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New technology could rev up chip speeds

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The "extreme ultraviolet lithography" could be 10 times faster with 100 times more memory


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Search is on

Working in a vacuum

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LIVERMORE, California (CNN) -- Smaller, cheaper, faster technology being unveiled Wednesday could pack more circuitry onto chips, the computer industry says. That would mean more power under the hoods of PCs and other devices.

The technology is called "extreme ultraviolet lithography," or EUVL. The first working prototype EUVL machine is being displayed at Sandia National Laboratories/California in Livermore.

EXPLAINERS
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  • How does Extreme Ultraviolight Lithography work?
  • What is Moore's Law?
  • What does this mean for consumers?
  •  

    The process is expected to lead to microprocessors that are far more powerful and have hundreds of times more capacity than chips now on the market.

    Chip-maker Intel says such speed and computer brain power could mean real-time, universal language translation; sophisticated weather modeling that now takes the resources of supercomputers; less costly and more sophisticated medical research; and better atomic weapons testing without using actual bombs.

    Search is on

    This search for a new technique to etch circuits on the surface of chips has been under way since 1997. That's because the current means of etching is likely to reach some physical limits within the next few years.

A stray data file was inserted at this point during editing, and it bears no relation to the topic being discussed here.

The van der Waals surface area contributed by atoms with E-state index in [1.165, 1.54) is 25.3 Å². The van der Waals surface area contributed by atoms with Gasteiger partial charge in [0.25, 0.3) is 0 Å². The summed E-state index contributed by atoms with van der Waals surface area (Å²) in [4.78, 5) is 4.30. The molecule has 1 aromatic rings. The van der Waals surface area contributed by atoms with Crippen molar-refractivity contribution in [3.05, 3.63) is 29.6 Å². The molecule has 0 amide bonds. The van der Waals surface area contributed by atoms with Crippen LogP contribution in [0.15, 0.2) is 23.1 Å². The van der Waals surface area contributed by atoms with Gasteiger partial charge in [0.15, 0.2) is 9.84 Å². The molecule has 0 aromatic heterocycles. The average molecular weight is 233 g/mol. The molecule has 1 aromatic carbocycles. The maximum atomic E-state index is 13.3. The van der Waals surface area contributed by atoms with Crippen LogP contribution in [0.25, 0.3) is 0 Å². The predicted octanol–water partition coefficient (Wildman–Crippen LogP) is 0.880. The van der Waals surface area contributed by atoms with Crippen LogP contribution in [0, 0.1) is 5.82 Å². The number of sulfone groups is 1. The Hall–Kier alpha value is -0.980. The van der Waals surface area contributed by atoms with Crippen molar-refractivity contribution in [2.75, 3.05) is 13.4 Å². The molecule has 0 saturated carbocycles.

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    A researcher at the Sandia National Laboratories aligns extreme ultraviolet (EUV) light used to pattern next-generation microchips that can be 10 times faster with 100 times more memory  

    Based on a principle called Moore's Law, the power of transistors doubles every 18 months. However, using current techniques, this theory will run out of steam in 2005, thereby forcing chip-makers to devise new technologies like EUVL.

    If chip-makers do not discover new ways to shrink the necessary circuits, then it will eventually be physically impossible to continue boosting the power of chips.

    Working in a vacuum

    This new process is done in a vacuum, using light that's invisible, and a series of mirrors that work as lenses to project chip patterns onto wafers.

    Sandia and two other U.S. government laboratories, Lawrence Livermore and Lawrence Berkeley, have been leading the way on EUVL research. Industry partners involved in the $250 million project are Intel, Motorola, AMD, Micron, Infineon Technologies and IBM.

    What is yet to be determined is if the technology is feasible under real manufacturing conditions.



    RELATED STORIES:
    Computer chip power will continue to soar
    October 7, 1998

    RELATED SITES:
    Intel
    Motorola
    IBM

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